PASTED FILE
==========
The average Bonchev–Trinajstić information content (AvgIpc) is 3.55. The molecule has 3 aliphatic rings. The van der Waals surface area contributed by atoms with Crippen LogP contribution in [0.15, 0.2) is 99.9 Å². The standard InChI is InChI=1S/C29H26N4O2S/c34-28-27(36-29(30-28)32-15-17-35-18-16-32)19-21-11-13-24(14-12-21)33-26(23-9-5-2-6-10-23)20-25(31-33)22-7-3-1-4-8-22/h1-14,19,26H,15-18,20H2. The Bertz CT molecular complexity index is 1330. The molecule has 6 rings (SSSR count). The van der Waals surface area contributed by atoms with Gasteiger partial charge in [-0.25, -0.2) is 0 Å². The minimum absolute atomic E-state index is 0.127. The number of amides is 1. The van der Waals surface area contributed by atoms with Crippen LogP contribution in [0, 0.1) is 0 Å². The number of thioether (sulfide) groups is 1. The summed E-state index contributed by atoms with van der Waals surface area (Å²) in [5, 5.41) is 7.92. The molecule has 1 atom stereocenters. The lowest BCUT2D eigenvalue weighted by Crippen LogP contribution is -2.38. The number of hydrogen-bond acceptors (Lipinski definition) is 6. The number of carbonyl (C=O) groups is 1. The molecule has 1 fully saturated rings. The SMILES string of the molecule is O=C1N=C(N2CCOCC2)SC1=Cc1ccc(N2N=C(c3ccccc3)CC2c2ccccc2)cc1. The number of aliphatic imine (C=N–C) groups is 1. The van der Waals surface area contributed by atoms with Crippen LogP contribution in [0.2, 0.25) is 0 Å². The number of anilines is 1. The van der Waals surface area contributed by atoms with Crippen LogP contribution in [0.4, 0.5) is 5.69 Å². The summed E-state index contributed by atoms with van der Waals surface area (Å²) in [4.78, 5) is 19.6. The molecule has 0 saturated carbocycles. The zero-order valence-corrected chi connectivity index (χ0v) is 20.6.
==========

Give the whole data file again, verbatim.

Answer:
The average Bonchev–Trinajstić information content (AvgIpc) is 3.55. The molecule has 3 aliphatic rings. The van der Waals surface area contributed by atoms with Crippen LogP contribution in [0.15, 0.2) is 99.9 Å². The standard InChI is InChI=1S/C29H26N4O2S/c34-28-27(36-29(30-28)32-15-17-35-18-16-32)19-21-11-13-24(14-12-21)33-26(23-9-5-2-6-10-23)20-25(31-33)22-7-3-1-4-8-22/h1-14,19,26H,15-18,20H2. The Bertz CT molecular complexity index is 1330. The molecule has 6 rings (SSSR count). The van der Waals surface area contributed by atoms with Gasteiger partial charge in [-0.25, -0.2) is 0 Å². The minimum absolute atomic E-state index is 0.127. The number of amides is 1. The van der Waals surface area contributed by atoms with Crippen LogP contribution in [0, 0.1) is 0 Å². The number of thioether (sulfide) groups is 1. The summed E-state index contributed by atoms with van der Waals surface area (Å²) in [5, 5.41) is 7.92. The molecule has 1 atom stereocenters. The lowest BCUT2D eigenvalue weighted by Crippen LogP contribution is -2.38. The number of hydrogen-bond acceptors (Lipinski definition) is 6. The number of carbonyl (C=O) groups is 1. The molecule has 1 fully saturated rings. The SMILES string of the molecule is O=C1N=C(N2CCOCC2)SC1=Cc1ccc(N2N=C(c3ccccc3)CC2c2ccccc2)cc1. The number of aliphatic imine (C=N–C) groups is 1. The van der Waals surface area contributed by atoms with Crippen LogP contribution in [0.2, 0.25) is 0 Å². The number of anilines is 1. The van der Waals surface area contributed by atoms with Crippen LogP contribution in [0.4, 0.5) is 5.69 Å². The summed E-state index contributed by atoms with van der Waals surface area (Å²) in [4.78, 5) is 19.6. The molecule has 0 saturated carbocycles. The zero-order valence-corrected chi connectivity index (χ0v) is 20.6.